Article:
We live in The Time of The Jetsons.
True, we may not yet have folding suitcase-cars. Or live in space cities. And our dogs won’t say “ruh-roh,” no matter how much we ply them with Snausages.
But we do have flat screen TVs. And robots. And treadmills.
And now we have this: The ability to know the name and artist of just about any song we hear, anywhere, as long as the iPhone is charged and ready to go. Thanks to the appropriately-named Shazam, the days of badly recreated songs, hummed for friends and family in the hopes that they’ll recognize your tuneless performance as the long-forgotten Elvis Costello song that it is, are over.
I think it’s magic. But apparently it really involves sophisticated pattern recognition:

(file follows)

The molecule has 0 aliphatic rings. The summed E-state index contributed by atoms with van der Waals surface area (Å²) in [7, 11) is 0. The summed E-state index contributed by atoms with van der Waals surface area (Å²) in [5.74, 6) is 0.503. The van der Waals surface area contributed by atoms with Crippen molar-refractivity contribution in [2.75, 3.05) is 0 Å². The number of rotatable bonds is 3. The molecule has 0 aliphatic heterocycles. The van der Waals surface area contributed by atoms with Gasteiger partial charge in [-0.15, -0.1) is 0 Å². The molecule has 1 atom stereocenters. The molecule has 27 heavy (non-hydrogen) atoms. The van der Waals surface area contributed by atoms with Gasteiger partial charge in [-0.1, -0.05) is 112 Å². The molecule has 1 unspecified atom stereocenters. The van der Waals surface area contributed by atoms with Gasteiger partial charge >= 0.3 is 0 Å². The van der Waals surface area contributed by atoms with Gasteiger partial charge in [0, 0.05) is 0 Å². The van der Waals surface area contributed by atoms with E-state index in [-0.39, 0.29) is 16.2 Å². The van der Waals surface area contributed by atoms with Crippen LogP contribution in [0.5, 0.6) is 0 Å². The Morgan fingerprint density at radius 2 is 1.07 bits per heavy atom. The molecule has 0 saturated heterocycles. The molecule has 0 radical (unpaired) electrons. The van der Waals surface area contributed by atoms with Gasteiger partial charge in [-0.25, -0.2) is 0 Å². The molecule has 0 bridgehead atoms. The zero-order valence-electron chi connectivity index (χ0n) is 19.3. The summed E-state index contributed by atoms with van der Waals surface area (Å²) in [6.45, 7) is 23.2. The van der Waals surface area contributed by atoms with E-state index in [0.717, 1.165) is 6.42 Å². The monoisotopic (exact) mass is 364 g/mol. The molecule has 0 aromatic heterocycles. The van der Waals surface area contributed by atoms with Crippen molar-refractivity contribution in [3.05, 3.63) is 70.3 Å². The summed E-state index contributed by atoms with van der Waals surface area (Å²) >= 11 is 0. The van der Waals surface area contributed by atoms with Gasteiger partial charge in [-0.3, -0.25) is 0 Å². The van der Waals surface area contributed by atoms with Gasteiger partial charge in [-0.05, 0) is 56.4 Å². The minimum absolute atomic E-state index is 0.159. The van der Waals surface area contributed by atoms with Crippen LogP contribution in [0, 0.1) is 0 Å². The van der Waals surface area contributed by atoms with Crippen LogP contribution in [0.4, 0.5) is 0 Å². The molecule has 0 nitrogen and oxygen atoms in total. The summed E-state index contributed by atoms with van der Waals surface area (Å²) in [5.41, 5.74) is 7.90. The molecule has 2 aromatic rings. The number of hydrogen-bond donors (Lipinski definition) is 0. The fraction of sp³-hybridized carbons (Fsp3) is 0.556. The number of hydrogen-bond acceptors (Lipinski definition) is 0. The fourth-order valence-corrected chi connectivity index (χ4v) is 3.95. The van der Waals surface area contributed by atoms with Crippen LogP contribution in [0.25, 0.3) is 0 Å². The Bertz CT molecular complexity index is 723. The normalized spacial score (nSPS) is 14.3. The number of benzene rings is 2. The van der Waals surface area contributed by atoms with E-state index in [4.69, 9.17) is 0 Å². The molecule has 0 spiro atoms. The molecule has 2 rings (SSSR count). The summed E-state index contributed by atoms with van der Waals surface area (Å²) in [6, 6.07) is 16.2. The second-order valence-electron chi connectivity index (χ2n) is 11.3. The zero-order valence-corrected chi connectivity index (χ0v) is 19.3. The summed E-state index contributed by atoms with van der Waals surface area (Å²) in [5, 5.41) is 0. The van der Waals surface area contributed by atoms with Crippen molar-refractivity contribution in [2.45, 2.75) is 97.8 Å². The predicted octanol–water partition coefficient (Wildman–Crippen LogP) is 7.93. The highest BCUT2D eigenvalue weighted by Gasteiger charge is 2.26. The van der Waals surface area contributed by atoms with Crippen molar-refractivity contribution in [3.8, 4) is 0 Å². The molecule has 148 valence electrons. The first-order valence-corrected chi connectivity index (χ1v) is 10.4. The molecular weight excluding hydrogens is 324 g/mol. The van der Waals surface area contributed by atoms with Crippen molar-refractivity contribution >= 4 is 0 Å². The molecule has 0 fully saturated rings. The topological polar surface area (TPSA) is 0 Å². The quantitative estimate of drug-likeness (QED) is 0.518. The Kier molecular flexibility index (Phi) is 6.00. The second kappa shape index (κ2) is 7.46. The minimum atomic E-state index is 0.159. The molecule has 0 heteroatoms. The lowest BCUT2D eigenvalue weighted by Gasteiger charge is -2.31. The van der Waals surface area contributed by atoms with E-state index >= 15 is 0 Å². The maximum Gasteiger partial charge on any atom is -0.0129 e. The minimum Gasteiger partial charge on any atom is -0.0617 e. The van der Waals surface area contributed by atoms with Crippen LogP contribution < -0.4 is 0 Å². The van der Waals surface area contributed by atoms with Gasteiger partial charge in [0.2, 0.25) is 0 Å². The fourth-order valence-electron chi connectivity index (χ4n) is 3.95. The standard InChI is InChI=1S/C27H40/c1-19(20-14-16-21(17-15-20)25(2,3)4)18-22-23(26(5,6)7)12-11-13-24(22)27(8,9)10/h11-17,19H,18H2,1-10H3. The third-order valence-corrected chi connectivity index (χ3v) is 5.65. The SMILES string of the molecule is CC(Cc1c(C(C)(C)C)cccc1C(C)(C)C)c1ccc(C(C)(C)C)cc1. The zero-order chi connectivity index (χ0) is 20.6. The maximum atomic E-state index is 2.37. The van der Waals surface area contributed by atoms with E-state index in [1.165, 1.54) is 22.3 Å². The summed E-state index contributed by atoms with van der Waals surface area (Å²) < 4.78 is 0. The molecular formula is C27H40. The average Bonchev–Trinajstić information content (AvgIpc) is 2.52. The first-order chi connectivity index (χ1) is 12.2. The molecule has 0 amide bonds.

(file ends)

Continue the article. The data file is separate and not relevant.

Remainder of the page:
Shazam’s service is built around a patented proprietary pattern recognition technology that can identify recorded audio even under noisy conditions. This song recognition technology enables users to recognize, tag, and interact with any piece of music at the time they hear it. The Shazam service runs on a hosted service platform and is driven by Europe’s largest music information database – over 3,200,000 music tracks, metadata and cover art.
However it does it, it works. And it’s wicked fast, even over EDGE. In my random testing, it scored 100% accuracy, both on songs played on the radio – just now it identified a current Carrie Underwood hit, an easy-listening jazz number by Sax Pack, and a French-language song by Lorie – and some demi-obscurities I threw at it from my personal collection, including a song each by Close Lobsters and Blind Lemon Jefferson.